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Traders Tax there again


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#1 tommyt

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Posted 24 February 2009 - 10:55 PM

I heard the first traders tax go round didn't produce anything, but its been re-introduced HR 676, and BURIED (deep) IN THE HEALTH BILL. They are trying to sneak this thing through...lets get on this with the petition thing again! Someone who knows how?

HR 676

#2 colion

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Posted 24 February 2009 - 11:45 PM

Contact the outfit that put out the first petition (http://www.rallycong...ock-trader-tax/) and they will probably get something going. And, of course, send a note to your elected representatives (Senate and House).

#3 OEXCHAOS

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Posted 25 February 2009 - 07:33 AM

Sheeze. This is going to be a long fight. You shouldn't be allowed into office unless you demonstrate a grasp of economics. Of course, that could be said about a lot of jobs... Go get 'em, guys. Mark
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#4 bln

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Posted 25 February 2009 - 11:52 AM

Don't forget to inform all the brokers too, especially the big ones, IB, E-trade, Scotttrade, etc, their business will be hurt badly by this nonsense.

#5 Alton

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Posted 05 March 2009 - 04:58 PM

Here are several links associated with this issue. All have been posted previously, but I'm renewing them here because I think they need to be available, a constant reminder to those who haven't taken action on the Trader Tax.

At the beginning of this thread TommyT posted the link to HR 676 which authorizes this type tax as a means of raising revenue. The first link below is to the text of the DeFazio bill (HR 1068) if you haven't read it or heard about it already. There are some good explanations about the results of this bill - what it will do to the markets and to individuals - in other threads here. The impact is astonishing. You've probably seen these posts, but if you haven't I recommend you search for them....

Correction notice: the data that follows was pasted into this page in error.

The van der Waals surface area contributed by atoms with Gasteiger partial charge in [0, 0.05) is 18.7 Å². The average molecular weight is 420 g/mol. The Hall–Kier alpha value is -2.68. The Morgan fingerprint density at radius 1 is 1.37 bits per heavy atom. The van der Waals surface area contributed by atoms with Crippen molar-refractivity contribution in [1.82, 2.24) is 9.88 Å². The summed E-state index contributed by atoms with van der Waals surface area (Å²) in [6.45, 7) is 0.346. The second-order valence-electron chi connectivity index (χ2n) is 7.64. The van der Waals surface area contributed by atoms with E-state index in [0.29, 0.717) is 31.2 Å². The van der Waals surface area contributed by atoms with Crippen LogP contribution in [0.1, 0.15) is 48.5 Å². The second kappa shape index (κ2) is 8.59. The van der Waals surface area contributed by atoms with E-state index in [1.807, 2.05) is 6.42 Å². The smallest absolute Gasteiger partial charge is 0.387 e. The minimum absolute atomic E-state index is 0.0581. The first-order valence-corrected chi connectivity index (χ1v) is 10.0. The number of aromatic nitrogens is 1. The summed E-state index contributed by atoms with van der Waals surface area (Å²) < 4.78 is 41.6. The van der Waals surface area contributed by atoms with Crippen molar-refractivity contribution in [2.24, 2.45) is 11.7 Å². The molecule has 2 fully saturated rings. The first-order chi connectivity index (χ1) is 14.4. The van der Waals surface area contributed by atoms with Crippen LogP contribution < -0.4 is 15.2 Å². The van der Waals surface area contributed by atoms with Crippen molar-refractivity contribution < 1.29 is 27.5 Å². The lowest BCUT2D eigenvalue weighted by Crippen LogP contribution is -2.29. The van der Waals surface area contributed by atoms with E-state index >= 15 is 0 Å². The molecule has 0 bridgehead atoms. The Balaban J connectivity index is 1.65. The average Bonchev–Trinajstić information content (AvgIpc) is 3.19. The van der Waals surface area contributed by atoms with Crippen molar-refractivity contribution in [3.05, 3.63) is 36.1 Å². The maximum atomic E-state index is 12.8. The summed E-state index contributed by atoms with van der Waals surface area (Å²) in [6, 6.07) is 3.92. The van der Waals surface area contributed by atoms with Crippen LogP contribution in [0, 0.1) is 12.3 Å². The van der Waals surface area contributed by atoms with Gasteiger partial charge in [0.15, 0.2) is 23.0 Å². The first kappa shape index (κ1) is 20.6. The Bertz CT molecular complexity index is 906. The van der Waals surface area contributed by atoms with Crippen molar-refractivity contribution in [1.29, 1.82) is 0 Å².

Library of Congress: HR 1068

Here is a brief CNBC interview with Representative DeFazio.

CNBC Interview: Rep. Peter Defazio

Posting slams against the Oregon representative will not do any good, and will possibly bring heat on the board, so view the clip, follow the links below, and spread the word to your friends.

Next are links to two petition/letter sites which offer efficient ways to contact your congressmen and senator. If you haven't participated in this process, please take the time, make the effort, and let your thoughts be known.

Rally Congress

Security Traders Association

If you've already done one of these, look at the other, as the focus is slightly different. There's no rule that says you can only write one letter to your folks in DC, so have a go at the other, and add your personal thoughts.

I've deleted a rehash of my own thoughts and opinions about this from this post, but consider this. If this bill passes and you haven't done anything.... Alton 3-5-9

Edited by Alton, 05 March 2009 - 05:05 PM.


#6 pdx5

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Posted 06 March 2009 - 06:13 PM

The trader's tax is certain to pass. Some one has to pay for the TRILLIONS being spent for STIMULUS and the 8000 EARMARKS. But fight on nevertheless. Better to fight and lose than never fight at all. Just remember you are fighting the president and majority in congress. Who ever said "You can't fight City Hall" was'nt kidding.
"Money cannot consistently be made trading every day or every week during the year." ~ Jesse Livermore Trading Rule

#7 OEXCHAOS

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Posted 06 March 2009 - 07:05 PM